Skip to main content

Negotiations and collective bargaining


\\\file server\TripleA\Design\icons\small\key_terms.gif


Negotiation is a bargaining process between two or more parties (each with its own aims, needs, and viewpoints) seeking to discover a common ground and reach an agreement to settle a matter of mutual concern or resolve a conflict.

To negotiate separate agreements between each employer and each employee would be hugely time-consuming and inefficient and possibly result in some unfair outcomes. Agreements made on a collective basis are usually preferred by both sides. Individuals may be in a very weak position negotiating alone, so may seek to act together with others and be represented collectively by intermediaries such as trade unions or agents. Employers are likely to be represented by specialists from the HR department or may band together to negotiate at an industry level.

\\\file server\TripleA\Design\icons\small\key_terms.gif

Collective Bargaining

Collective Bargaining is the process by which wages and conditions of employment are settled by negotiations between employers, or associations of employers and workers' organisations.

Collective bargaining existed before the end of the 18th century in Britain with its development occurring later on the European continent and in the United States , where Samuel Gompers developed its common use during his leadership of the American Federation of Labor. Collective agreements are probably least significant in developing countries that have large labour populations.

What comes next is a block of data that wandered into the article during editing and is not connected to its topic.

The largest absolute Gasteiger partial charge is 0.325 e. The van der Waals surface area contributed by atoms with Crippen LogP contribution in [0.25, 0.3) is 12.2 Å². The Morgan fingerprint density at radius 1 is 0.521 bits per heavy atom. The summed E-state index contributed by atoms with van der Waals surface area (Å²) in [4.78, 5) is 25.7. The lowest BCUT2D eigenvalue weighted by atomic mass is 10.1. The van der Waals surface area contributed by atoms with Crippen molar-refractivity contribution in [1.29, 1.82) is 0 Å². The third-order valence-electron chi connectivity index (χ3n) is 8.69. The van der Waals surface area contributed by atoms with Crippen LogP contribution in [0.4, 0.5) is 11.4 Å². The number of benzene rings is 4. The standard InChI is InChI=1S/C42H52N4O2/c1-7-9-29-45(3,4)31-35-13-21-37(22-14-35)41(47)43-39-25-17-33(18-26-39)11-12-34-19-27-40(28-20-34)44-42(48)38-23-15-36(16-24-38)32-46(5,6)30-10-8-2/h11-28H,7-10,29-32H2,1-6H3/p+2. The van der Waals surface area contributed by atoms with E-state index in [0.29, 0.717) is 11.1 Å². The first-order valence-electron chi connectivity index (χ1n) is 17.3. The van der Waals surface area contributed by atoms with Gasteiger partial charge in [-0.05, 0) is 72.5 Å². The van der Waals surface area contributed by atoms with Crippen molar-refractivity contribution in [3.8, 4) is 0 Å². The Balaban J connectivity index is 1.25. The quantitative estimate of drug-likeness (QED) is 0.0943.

There are many subjects for collective bargaining, but the question of pay and conditions is the most central. Negotiations are likely to centre on remuneration including basic pay and other financial rewards, hours of work, working conditions and security of employment.

Trade unions

Trade unions are a form of employee association. They are organisations of employees that are set up to protect and represent their members in their day-to-day work. Their roles may include:

  • Giving legal advice and representation for their members
  • Ensuring a safe and secure working environment for their members
  • Negotiating pay and other employment rights on behalf of their members
  • Participating in the decision-making process (perhaps through worker representation, Works Councils or other means)

Other possible employee associations include:

  • Staff associations - these may fulfil some of the roles of trade unions, but are generally internal to the firm. They may therefore represent the employees in negotiations with the firm.
  • Professional associations - these are also employee associations and are very similar to trade unions, but may represent a particular 'profession'. They may also act a regulatory body for the profession and may perhaps set entry standards for the 'profession'. Professions like accountancy and doctors are often organised in this way.